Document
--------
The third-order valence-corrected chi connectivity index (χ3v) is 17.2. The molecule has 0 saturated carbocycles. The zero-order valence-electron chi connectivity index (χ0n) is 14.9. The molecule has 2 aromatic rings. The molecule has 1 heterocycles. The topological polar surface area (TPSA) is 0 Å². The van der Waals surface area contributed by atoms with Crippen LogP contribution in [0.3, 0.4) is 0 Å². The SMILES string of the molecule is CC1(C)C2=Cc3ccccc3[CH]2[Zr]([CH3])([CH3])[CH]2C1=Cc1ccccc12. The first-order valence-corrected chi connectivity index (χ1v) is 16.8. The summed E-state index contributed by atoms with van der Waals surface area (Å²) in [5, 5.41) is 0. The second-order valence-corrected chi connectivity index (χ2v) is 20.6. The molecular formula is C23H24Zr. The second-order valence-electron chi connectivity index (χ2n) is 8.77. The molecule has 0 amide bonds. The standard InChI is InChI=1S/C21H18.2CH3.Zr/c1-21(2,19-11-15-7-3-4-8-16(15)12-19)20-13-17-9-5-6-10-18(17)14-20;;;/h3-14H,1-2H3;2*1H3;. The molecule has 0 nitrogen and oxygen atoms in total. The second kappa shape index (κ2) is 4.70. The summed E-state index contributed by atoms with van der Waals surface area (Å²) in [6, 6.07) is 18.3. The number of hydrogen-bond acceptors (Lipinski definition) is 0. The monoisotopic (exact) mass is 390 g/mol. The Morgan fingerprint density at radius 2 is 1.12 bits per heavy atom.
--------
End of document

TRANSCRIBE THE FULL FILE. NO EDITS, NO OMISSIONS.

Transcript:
The third-order valence-corrected chi connectivity index (χ3v) is 17.2. The molecule has 0 saturated carbocycles. The zero-order valence-electron chi connectivity index (χ0n) is 14.9. The molecule has 2 aromatic rings. The molecule has 1 heterocycles. The topological polar surface area (TPSA) is 0 Å². The van der Waals surface area contributed by atoms with Crippen LogP contribution in [0.3, 0.4) is 0 Å². The SMILES string of the molecule is CC1(C)C2=Cc3ccccc3[CH]2[Zr]([CH3])([CH3])[CH]2C1=Cc1ccccc12. The first-order valence-corrected chi connectivity index (χ1v) is 16.8. The summed E-state index contributed by atoms with van der Waals surface area (Å²) in [5, 5.41) is 0. The second-order valence-corrected chi connectivity index (χ2v) is 20.6. The molecular formula is C23H24Zr. The second-order valence-electron chi connectivity index (χ2n) is 8.77. The molecule has 0 amide bonds. The standard InChI is InChI=1S/C21H18.2CH3.Zr/c1-21(2,19-11-15-7-3-4-8-16(15)12-19)20-13-17-9-5-6-10-18(17)14-20;;;/h3-14H,1-2H3;2*1H3;. The molecule has 0 nitrogen and oxygen atoms in total. The second kappa shape index (κ2) is 4.70. The summed E-state index contributed by atoms with van der Waals surface area (Å²) in [6, 6.07) is 18.3. The number of hydrogen-bond acceptors (Lipinski definition) is 0. The monoisotopic (exact) mass is 390 g/mol. The Morgan fingerprint density at radius 2 is 1.12 bits per heavy atom.